he was against the Vietnam War, so many Vets don't like that.  He would still take a good chunk of the veteran vote in the general.
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Gustaf
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« Reply #820 on: January 26, 2004, 05:24:21 pm »

I still think that serving in a war is a brave thing to do. Showing opposition to it afterwards doesn't look bad to me. That's a Lee-thing in my opinion.
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mossy
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« Reply #821 on: January 26, 2004, 05:31:58 pm »

It was a very, very hard war to support as time went on.   Especially after the release of the Pentagon Papers.  I don't think anyone was untouched by it.   It was not as clear cut as WWII.    I think we'll get a chance to see the troops react again.
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Gustaf
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« Reply #822 on: January 26, 2004, 05:38:25 pm »

It was a very, very hard war to support as time went on.   Especially after the release of the Pentagon Papers.  I don't think anyone was untouched by it.   It was not as clear cut as WWII.    I think we'll get a chance to see the troops react again.

It was very far from being as clear cut as WWII.
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Miamiu1027
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« Reply #823 on: January 26, 2004, 06:42:07 pm »

It was a very, very hard war to support as time went on.   Especially after the release of the Pentagon Papers.  I don't think anyone was untouched by it.   It was not as clear cut as WWII.    I think we'll get a chance to see the troops react again.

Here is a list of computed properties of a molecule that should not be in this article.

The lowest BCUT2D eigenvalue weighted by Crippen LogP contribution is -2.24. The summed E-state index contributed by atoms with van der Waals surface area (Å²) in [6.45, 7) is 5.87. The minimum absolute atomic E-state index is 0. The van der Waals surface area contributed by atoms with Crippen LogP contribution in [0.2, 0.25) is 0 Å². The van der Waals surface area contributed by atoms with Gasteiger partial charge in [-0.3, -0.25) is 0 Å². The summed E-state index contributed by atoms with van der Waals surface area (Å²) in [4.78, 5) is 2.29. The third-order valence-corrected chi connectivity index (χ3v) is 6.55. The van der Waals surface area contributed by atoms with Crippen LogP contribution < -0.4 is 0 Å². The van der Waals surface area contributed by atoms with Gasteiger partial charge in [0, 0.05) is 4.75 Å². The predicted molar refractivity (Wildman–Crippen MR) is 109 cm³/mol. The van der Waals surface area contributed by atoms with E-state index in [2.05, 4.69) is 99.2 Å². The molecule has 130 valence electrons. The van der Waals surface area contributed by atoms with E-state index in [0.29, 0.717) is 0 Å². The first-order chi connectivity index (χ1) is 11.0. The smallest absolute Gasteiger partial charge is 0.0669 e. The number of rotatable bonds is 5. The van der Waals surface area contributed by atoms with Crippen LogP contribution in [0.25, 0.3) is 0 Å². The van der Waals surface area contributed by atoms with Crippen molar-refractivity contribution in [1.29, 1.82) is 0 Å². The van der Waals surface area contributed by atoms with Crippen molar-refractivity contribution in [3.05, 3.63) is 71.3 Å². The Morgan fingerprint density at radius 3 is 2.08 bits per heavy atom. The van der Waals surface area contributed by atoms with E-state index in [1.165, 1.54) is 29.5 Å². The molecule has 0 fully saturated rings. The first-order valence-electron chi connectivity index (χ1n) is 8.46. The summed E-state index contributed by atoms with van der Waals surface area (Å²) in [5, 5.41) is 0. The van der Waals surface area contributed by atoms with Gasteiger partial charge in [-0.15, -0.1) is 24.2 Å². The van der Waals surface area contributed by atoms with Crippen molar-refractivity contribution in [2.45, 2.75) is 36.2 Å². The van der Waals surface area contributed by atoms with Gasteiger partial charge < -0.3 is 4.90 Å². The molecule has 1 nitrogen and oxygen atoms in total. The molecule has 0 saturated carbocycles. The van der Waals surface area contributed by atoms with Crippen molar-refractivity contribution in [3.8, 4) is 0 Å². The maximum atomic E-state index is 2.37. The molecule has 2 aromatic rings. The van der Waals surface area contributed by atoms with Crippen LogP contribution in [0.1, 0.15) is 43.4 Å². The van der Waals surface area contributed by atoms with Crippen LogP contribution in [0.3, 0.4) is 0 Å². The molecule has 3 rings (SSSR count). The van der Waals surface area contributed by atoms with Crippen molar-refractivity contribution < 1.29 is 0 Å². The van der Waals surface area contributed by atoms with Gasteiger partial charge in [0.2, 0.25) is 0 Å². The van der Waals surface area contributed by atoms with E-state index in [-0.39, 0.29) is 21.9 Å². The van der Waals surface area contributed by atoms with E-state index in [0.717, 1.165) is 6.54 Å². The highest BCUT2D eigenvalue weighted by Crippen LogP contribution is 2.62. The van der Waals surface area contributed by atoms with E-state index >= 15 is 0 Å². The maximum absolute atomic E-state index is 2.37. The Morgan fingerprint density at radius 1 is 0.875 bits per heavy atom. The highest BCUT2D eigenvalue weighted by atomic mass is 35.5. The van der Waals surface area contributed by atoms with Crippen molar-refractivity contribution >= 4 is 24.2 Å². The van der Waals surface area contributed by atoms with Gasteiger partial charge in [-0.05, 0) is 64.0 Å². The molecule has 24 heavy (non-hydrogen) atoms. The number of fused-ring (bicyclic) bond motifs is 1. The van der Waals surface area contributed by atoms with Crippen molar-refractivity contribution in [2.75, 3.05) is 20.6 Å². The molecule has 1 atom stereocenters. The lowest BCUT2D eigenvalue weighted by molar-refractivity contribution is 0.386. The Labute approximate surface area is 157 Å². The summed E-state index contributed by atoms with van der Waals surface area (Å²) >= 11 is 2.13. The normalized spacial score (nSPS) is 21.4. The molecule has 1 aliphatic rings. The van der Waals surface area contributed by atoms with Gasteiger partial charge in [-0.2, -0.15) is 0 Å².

It was very far from being as clear cut as WWII.
Opposition to the Vietnam war was greater than any other war in American history.  The sad thing is, we went knid of half-assed into Vietnam.  I wouldn't have supported it from the outset, but put your will into it if you are going to fight a war.  For example, I would have voted no in authorizing force in Iraq but yes on the 87 Billion for Iraq.
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12th Doctor
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« Reply #824 on: January 26, 2004, 07:22:00 pm »

he was against the Vietnam War, so many Vets don't like that.  He would still take a good chunk of the veteran vote in the general.

Yeah, but it would be the same chunk that the Dems always get so it wouldn't make much difference.